Warrior Health: 5 Habits for a Better Night's Sleep by Kieran Glennon

by Chris Albert October 24, 2015

 

One thing that many of us can use help with is getting better sleep.  We're hardly the experts here at Warrior Soul.  Hell, either of us hardly get any sleep.  So we contacted our friend, sleep expert Kieran Glennon of SleepyHabits.com to give you the low down on how to get better sleep.  Enjoy!

 

Having a great workout, eating the right foods and pushing beyond our

limits, each and every day. It is definitely worth striving for. The sense of

euphoria, pride and achievement we feel when we live a better, healthier

and more fulfilling life is amazing.

 

However, it is during the deep, restorative stages of sleep where we

regain the energy we need to go about our daily activities, in tackling

and achieving our goals – to be the best we can possibly be.

 

Sleep is also something we cannot avoid and shouldn’t be taken light-

heartedly. It’s a natural state our body requires to boost our hormone

function, allowing for the repair and growth of muscle tissue as well as

ensuring our mind works at it's optimal level.

 

Could your current sleep patterns be inhibiting your ability to hit your

current goals?

 

Whether you feel that your sleep is good or bad, I want to share with you

some tips and habits you may want to consider to ensure you are getting

the best quality sleep possible to enable you to live the live you want to

lead!

1 Get a regular schedule (sleep and wake time)

All of us come built with a natural sleep-wake cycle (also know as a

circadian rhythm) where our body knows when to wake up and go to

bed, via the processes of sunrise and sunset. 

We do, however, constantly mess with this natural cycle by staying up

later in the evening than needed, using pick-me-ups such as caffeine

and stimulating our mind with social media, answering work e-mails and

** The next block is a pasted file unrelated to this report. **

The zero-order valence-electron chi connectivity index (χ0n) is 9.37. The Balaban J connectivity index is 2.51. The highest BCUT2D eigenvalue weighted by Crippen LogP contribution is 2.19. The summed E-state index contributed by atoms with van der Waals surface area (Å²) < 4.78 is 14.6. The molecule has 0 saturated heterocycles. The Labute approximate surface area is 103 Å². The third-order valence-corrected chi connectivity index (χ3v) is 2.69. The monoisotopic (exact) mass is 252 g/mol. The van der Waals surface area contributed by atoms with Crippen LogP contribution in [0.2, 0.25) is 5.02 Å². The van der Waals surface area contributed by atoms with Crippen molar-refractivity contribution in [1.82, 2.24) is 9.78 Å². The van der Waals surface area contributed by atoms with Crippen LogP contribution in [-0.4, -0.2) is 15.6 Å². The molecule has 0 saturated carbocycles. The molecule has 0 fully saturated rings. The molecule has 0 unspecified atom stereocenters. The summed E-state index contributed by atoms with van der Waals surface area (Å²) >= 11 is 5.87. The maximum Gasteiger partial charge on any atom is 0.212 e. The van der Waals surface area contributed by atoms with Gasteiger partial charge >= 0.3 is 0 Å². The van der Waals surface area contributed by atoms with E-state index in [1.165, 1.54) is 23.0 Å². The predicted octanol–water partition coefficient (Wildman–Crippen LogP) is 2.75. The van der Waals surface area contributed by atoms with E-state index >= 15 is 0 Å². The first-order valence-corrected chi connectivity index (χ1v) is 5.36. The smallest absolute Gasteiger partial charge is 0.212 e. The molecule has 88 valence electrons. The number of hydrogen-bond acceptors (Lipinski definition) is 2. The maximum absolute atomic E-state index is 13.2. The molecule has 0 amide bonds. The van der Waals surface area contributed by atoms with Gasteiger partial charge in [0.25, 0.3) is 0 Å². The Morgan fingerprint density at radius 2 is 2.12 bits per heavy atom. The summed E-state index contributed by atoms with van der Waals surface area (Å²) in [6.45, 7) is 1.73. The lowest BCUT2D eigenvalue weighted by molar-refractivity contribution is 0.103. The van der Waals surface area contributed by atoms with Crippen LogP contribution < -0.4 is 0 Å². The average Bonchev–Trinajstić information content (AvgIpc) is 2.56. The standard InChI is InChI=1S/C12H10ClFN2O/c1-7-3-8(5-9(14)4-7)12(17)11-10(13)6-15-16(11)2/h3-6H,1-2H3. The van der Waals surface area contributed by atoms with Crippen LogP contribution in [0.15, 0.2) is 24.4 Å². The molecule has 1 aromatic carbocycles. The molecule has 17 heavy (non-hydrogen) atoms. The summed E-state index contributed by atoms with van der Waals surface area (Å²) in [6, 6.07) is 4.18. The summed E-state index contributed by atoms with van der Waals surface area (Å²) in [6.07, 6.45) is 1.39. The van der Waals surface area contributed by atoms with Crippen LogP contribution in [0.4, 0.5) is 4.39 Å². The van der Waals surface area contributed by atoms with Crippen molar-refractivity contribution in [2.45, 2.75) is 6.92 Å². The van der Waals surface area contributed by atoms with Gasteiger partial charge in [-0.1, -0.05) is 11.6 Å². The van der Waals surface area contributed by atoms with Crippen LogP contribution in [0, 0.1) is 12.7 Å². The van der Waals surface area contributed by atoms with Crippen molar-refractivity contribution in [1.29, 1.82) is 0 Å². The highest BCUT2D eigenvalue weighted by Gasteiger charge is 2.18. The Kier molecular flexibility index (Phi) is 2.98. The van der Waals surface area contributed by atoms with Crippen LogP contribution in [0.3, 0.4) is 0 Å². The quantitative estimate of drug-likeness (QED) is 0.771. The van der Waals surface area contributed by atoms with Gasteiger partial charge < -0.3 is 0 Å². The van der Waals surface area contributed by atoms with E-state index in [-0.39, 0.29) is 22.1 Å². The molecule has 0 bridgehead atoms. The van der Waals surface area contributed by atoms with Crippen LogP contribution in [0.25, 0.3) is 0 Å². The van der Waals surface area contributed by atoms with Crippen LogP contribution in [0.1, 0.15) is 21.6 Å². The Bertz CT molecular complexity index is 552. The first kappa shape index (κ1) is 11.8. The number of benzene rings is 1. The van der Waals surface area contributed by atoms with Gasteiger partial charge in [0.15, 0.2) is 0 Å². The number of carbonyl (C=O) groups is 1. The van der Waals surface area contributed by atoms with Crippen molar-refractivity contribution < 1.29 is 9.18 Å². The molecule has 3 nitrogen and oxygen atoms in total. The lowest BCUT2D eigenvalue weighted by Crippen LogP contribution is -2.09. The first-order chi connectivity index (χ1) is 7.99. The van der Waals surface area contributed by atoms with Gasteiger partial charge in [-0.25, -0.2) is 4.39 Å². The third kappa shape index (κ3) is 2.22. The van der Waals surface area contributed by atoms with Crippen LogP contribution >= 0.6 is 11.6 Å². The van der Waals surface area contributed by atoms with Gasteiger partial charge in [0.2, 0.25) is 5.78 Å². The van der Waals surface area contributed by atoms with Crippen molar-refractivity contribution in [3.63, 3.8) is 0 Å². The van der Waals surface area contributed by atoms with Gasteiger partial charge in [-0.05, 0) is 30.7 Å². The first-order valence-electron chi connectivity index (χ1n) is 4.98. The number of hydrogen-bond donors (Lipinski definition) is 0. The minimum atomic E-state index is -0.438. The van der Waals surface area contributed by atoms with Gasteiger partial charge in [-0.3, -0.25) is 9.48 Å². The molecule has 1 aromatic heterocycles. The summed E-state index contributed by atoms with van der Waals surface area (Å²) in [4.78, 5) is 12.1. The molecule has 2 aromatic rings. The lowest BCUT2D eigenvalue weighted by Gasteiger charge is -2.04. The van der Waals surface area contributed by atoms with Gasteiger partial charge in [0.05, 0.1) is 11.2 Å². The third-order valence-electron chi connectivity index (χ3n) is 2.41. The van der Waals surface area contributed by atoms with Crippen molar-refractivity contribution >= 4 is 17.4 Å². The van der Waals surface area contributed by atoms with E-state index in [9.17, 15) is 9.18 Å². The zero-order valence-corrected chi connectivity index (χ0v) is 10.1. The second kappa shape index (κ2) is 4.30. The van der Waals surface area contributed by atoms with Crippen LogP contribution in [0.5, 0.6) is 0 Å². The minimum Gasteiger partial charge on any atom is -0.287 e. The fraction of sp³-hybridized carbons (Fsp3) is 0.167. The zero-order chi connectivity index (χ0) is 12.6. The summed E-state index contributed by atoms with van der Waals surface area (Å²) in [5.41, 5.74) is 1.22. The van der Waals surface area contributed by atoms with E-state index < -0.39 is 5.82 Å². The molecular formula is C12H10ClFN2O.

watching TV. A regular sleep-wake cycle will make you feel much more

refreshed and energized and most importantly, effectively repair and

grow muscle tissue.


Everybody's cycle is different. To figure out yours, try experimenting with

going to sleep and getting up at the same time every day, without an

alarm clock, to see how your cycle is. This may take a few weeks, but if

you persist, you will feel like you have a lot more energy when you’re

awake and will rest better when you sleep.

 
2 Don’t exercise too close to bedtime


Throughout the day, our body temperature naturally goes up and

naturally decreases at night. Decreasing body temperature is the trigger

to the body that it is time to sleep. The cooling down process naturally

secretes a hormone called melatonin, which is a sleep inducing

hormone. It is also secreted naturally when it is dark outside.

Exercise (and particularly intense exercise) can temporarily raise our

body temperatures whilst also stimulating our muscles, brain and heart.

This is the exact opposite of the state we want to be in as we unwind

prior to sleep.

So when is the best time to exercise?

With my daily commitments, I prefer the morning. It also helps me in

relieving stress and puts me in a good mood. To get additional benefits

linked to sleep, I also try to get some outdoor natural light exposure early

in the day in tandem with my exercise, as it further enhances my body’s

sleep-wake cycle and sends my body into a better sleep state come the

time I go to sleep later in the day.

However, with all factors considered from a sleep perspective, afternoon

appears to be best. That is because after the temporary raise in body

temperature, there is still enough time to allow it to natural start to

decrease a few hours before bed. The afternoon, for most people, is

also when the body temperature is at their warmest, which means a

decreased risk of injury and better muscle performance when working

out.